04.21.15

Chairman Roberts Hears from Government, Agriculture Stakeholders on Agriculture Trade with Cuba

WASHINGTON, D.C. – U.S. Senator Pat Roberts, R-Kan., Chairman of the Senate Committee on Agriculture, Nutrition and Forestry, today held a hearing on opportunities and challenges for agriculture trade with Cuba.

The hearing, titled “Opportunities and Challenges for Agriculture Trade with Cuba,” has two panels. For witness info, testimony, and to watch the hearing live, click here.

“At the beginning of this Congress, I was hopeful that trade would be one area where we could work across the aisle to find agreement. I am still hopeful that is the case,” Chairman Roberts said.

“The United States and Cuba have a long history full of contention and instability. There is no shortage of opinion from members of Congress about the relationship between our two countries, both present and future.

“This is not an issue that we are going to be able to fix overnight. It will take efforts in addition to bills in Congress, to truly normalize trade with Cuba… Foreign policy does not happen in a vacuum. We have to take a realistic approach and work out a step by step plan towards lifting the embargo. This is a goal that should include Congress.”

The following is Chairman Roberts’ opening statement as prepared for delivery:

Good morning. I call this meeting of the Senate Committee on Agriculture, Nutrition and Forestry to order.

At the beginning of this Congress, I was hopeful that trade would be one area where we could work across the aisle to find agreement. I am still hopeful that is the case.

Tomorrow the Senate Finance Committee will mark up the Trade Promotion Authority bill that allows our negotiators to garner the best deal possible for American exporters.

TPA is good for agriculture, and I look forward to getting it passed.

International trade of American agriculture products is critical…critical to the nation’s economy and critical to our Kansas farmers and ranchers.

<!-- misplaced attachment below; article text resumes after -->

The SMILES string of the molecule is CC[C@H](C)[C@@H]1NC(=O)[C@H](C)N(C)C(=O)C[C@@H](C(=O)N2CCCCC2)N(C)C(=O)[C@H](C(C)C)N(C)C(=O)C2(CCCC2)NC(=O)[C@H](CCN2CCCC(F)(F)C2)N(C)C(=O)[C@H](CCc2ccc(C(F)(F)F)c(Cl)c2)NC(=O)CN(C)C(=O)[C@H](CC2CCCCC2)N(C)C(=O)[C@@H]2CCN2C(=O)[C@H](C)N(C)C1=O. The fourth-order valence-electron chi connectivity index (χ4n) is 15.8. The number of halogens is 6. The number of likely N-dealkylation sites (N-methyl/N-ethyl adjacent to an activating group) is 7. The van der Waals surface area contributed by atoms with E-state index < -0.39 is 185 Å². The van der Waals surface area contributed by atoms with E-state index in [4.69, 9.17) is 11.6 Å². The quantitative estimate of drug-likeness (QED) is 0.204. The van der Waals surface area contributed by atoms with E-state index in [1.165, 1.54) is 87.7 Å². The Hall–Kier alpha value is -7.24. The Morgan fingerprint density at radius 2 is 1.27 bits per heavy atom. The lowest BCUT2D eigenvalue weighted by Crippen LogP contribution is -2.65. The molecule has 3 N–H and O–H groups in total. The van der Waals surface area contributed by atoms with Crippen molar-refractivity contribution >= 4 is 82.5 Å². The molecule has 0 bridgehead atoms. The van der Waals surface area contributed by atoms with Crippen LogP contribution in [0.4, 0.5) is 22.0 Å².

I have long fought to eliminate barriers to trade, and I believe that we should continue to work towards new market access opportunities for our agriculture products. And that’s what we’re here to talk about today.

The United States and Cuba have a long history full of contention and instability. There is no shortage of opinion from members of Congress about the relationship between our two countries, both present and future. 

Some are concerned about human rights, others about socioeconomic ideology. But those concerns are not what this committee will focus on this morning. Today we are here to discuss the role of agriculture – opportunities and challenges – in Cuba. 

For over fifty years, agriculture exports to the island have seen many ups and downs. Sometimes due to politics and sometimes due to Mother Nature and the tropical storms she brings.

This is not an issue that we are going to be able to fix overnight. It will take efforts in addition to bills in Congress to truly normalize trade with Cuba.

The decisions that are made regarding increased trade with Cuba must be made carefully.

Four months ago the President announced a major shift in U.S. policy towards Cuba.

It is my hope that in the future, the President will work with Congress to determine the best path forward.

Foreign policy does not happen in a vacuum. We have to take a realistic approach and work out a step by step plan towards lifting the embargo. This is a goal that should include Congress.

Today we will hear from an impressive panel of experts, from the regulators responsible for writing our policies toward Cuba, to the producers who seek to grow the market for their products.

I understand that, like myself, many of our witnesses here have traveled to Cuba to see first-hand what challenges and opportunities exist.

I look forward to hearing about what we might be able to achieve with more trade with Cuba. But we also need to hear about the difficulties that lie ahead.

If we want to be successful in creating a new system of engagement with Cuba, we are going to have to put in the work.

Agriculture has long been used as a tool - not a weapon - for peace and stability. It is my hope that Cuba will embrace the practices of free trade, enterprise and commerce, so that both countries will gain from increased relations.

Earlier this year, the U.S. Agriculture Coalition for Cuba was launched. They have shared a statement and additional information in support of our work today, and I ask for unanimous consent that it be entered into the record.

I look forward to hearing from our witnesses.

With that, I recognize our Chairwoman emeritus, Senator Stabenow for any remarks.

-30-

Press Contact

Meghan Cline
202-224-2035